Tuesday, March 27, 2007

News from Iran

The detention of 15 British sailors by Iran and the unanimous approval of a UN Security Council resolution slapping new sanctions on Iran dominated the news coverage on Iran. Today, the British Prime Minister warned Iran of the start of a “different phase” if it did not immediately free the 15. On nuclear issue, the EU, supported by the permanent members of the Security Council, renewed its offer of suspending all the sanctions against Iran if the government suspended its uranium enrichment program. This to jumpstart installed negotiations for a final agreement on the nuclear program.

The tensions arising from the detention of the British sailors and Iran’s nuclear program increased dramatically today when the US Navy began its largest naval and air maneuvers and demonstration of force in the Persian Gulf since the invasion of Iraq.

The Detention of British Sailors
· British Prime Minister Tony Blair said today that Iran has to release the sailors; if not, he added, the confrontation “will move into a different phase.”
· Iran’s Foreign Ministry Spokesman Mohammad Ali Hosseini said Iran is questioning the British sailors and marines to determine if their alleged entry into Iranian waters was ''intentional or unintentional''; Hosseini’s comments were the first sign that Iran could be willing to release the detainees if their entry was deemed unintentional.
· A British government spokesman said that the UK will publish GPS records showing that the sailors were not in Iranian waters when detained.
· British Foreign Secretary Margaret Becket said the UK will continue to leave the door open for a constructive outcome; she urged Iran to quickly release 15 detained sailors; she also asked Tehran to allow British diplomats access to the detainees.
· Iran said today the 15 British sailors and marines it detained last week are healthy, have been treated in a humane manner and that the only female sailor among them had been given privacy; the foreign ministry spokesman said the sailors have been treated with humanitarian and moral behavior.
· Iraqi Foreign Minister Hoshyar Zebari called on Iran to release 15 British sailors; he told his Iranian counterpart in a phone conversation that the sailors were operating with the Iraqi government's consent when they were captured; an Iraqi government spokesman confirmed later that the capture took place in Iraqi waters.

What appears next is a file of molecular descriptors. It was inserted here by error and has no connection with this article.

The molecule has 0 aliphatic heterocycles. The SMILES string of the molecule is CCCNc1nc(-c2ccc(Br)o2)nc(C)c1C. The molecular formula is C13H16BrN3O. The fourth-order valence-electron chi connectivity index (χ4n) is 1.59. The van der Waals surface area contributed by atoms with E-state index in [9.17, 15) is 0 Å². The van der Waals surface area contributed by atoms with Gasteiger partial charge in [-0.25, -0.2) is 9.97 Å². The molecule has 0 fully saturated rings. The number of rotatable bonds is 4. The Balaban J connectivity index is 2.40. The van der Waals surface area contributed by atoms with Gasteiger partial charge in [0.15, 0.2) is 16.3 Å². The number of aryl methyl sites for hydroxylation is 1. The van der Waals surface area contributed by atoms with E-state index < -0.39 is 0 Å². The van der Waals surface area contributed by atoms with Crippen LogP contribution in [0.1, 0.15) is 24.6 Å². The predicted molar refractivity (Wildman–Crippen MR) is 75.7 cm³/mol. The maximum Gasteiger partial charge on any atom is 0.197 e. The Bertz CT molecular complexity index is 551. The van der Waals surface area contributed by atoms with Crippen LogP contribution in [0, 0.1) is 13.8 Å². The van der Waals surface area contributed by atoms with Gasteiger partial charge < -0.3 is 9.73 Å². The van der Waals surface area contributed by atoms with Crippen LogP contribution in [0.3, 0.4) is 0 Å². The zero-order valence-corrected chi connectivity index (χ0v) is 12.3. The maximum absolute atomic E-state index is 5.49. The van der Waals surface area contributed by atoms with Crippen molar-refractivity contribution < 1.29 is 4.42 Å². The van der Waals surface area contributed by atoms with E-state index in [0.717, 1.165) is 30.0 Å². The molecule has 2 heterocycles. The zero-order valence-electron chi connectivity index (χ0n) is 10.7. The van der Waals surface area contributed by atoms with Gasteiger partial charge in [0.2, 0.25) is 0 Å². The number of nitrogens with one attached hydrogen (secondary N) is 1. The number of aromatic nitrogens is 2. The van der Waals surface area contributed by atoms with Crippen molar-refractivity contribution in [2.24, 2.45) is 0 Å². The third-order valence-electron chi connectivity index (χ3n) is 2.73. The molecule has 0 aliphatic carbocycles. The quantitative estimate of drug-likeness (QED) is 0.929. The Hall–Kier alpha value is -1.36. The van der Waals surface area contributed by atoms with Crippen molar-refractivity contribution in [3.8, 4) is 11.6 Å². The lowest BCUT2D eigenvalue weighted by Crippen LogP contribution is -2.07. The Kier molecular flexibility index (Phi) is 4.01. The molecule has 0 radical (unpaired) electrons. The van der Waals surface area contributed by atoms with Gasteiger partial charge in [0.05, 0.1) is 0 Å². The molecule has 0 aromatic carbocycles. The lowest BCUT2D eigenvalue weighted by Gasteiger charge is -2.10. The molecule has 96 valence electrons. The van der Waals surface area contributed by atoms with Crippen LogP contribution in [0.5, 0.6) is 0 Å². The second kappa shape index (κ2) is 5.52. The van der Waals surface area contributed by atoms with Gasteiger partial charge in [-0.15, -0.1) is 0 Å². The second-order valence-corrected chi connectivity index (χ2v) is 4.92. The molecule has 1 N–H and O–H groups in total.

· The crisis began when British sailors boarded an Indian-flagged commercial ship suspected of carrying smuggled cars through the Arvandrud; the captain of the Indian ship has reportedly provided a statement to Iraqi officials that his vessel was in Iraqi waters at the time it was stopped by the British; the Iranian Navy had announced that the 15 British navy personnel were detained for their illegal entry into Iranian territorial waters.

The US Naval and Air Maneuvers in the Persian Gulf
· The US Navy today began its largest maneuvers in the Persian Gulf since the invasion of Iraq; the war games involved two aircraft carrier strike groups backed by warplanes flying simulated attack maneuvers off the coast of Iran; more than 100 American warplanes were conducting simulated air warfare in the crowded Persian Gulf shipping lanes; the exercises involve more than 10,000 U.S. personnel on warships and aircraft making simulated attacks on enemy shipping with aircraft and ships, hunting enemy submarines and finding mines.
· US Secretary of State Condoleezza Rice had said earlier that the US has offered to help the British in any way it can to release the detained sailors.

Iran’s Nuclear Program
· The UN Security Council slapped new sanctions on Iran to pressure Tehran into suspending its nuclear program; the UN Security Council’s 15 members unanimously adopted Resolution 1747that broadens UN sanctions imposed on Iran in December; Qatar, Indonesia and South Africa joined the West in voting against the Islamic Republic.
· Today EU, backed by the six world powers, renewed its offer to Iran to start a new round of negotiations if Iran suspends its uranium enrichment program and the international community simultaneously suspends the sanctions against the country.
· Earlier the presidents of China and Russia in a joint statement had called on Iran to accept UN demands and to suspend its uranium enrichment program.
· Iran defiantly responded to the new UNSC resolution by limiting its cooperation with the nuclear watchdog agency, IAEA; the government announced that it would no longer inform the nuclear watchdog of new installations until six months before they are brought into service; Iran would now will not report future modifications at Natanz, where it aims to ultimately have over 50,000 centrifuges running.

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